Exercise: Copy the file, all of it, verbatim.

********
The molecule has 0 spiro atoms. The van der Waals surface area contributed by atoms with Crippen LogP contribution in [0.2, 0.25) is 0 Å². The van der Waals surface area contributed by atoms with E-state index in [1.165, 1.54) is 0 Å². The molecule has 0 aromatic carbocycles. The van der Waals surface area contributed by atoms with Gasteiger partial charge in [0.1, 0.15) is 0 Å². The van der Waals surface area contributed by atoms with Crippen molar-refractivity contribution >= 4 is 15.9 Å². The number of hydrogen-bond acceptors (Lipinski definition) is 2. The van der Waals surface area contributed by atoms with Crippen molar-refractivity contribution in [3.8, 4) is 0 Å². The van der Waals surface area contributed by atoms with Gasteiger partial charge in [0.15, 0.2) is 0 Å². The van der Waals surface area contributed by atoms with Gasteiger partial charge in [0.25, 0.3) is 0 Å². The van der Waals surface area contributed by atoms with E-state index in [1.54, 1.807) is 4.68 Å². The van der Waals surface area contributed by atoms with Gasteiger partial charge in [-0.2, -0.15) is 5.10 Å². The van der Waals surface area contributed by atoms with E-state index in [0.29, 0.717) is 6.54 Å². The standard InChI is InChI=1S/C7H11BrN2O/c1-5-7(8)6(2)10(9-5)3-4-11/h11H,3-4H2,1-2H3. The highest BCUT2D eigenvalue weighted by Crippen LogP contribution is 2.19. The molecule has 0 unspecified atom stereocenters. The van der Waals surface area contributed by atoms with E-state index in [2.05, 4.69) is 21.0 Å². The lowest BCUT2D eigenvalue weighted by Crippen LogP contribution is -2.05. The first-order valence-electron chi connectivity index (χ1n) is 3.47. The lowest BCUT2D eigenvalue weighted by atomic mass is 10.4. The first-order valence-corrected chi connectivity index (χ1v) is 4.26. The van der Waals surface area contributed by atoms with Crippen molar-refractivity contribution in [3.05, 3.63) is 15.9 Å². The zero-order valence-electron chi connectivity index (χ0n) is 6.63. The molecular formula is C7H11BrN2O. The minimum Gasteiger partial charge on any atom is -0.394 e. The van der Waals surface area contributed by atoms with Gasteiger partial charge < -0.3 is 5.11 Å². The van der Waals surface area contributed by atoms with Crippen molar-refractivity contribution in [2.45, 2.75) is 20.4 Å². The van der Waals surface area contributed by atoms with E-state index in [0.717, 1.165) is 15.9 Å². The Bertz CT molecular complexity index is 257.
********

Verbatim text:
The molecule has 0 spiro atoms. The van der Waals surface area contributed by atoms with Crippen LogP contribution in [0.2, 0.25) is 0 Å². The van der Waals surface area contributed by atoms with E-state index in [1.165, 1.54) is 0 Å². The molecule has 0 aromatic carbocycles. The van der Waals surface area contributed by atoms with Gasteiger partial charge in [0.1, 0.15) is 0 Å². The van der Waals surface area contributed by atoms with Crippen molar-refractivity contribution >= 4 is 15.9 Å². The number of hydrogen-bond acceptors (Lipinski definition) is 2. The van der Waals surface area contributed by atoms with Crippen molar-refractivity contribution in [3.8, 4) is 0 Å². The van der Waals surface area contributed by atoms with Gasteiger partial charge in [0.15, 0.2) is 0 Å². The van der Waals surface area contributed by atoms with Gasteiger partial charge in [0.25, 0.3) is 0 Å². The van der Waals surface area contributed by atoms with E-state index in [1.54, 1.807) is 4.68 Å². The van der Waals surface area contributed by atoms with Gasteiger partial charge in [-0.2, -0.15) is 5.10 Å². The van der Waals surface area contributed by atoms with E-state index in [0.29, 0.717) is 6.54 Å². The standard InChI is InChI=1S/C7H11BrN2O/c1-5-7(8)6(2)10(9-5)3-4-11/h11H,3-4H2,1-2H3. The highest BCUT2D eigenvalue weighted by Crippen LogP contribution is 2.19. The molecule has 0 unspecified atom stereocenters. The van der Waals surface area contributed by atoms with E-state index in [2.05, 4.69) is 21.0 Å². The lowest BCUT2D eigenvalue weighted by Crippen LogP contribution is -2.05. The first-order valence-electron chi connectivity index (χ1n) is 3.47. The lowest BCUT2D eigenvalue weighted by atomic mass is 10.4. The first-order valence-corrected chi connectivity index (χ1v) is 4.26. The van der Waals surface area contributed by atoms with Crippen molar-refractivity contribution in [3.05, 3.63) is 15.9 Å². The zero-order valence-electron chi connectivity index (χ0n) is 6.63. The molecular formula is C7H11BrN2O. The minimum Gasteiger partial charge on any atom is -0.394 e. The van der Waals surface area contributed by atoms with Gasteiger partial charge < -0.3 is 5.11 Å². The van der Waals surface area contributed by atoms with Crippen molar-refractivity contribution in [2.45, 2.75) is 20.4 Å². The van der Waals surface area contributed by atoms with E-state index in [0.717, 1.165) is 15.9 Å². The Bertz CT molecular complexity index is 257.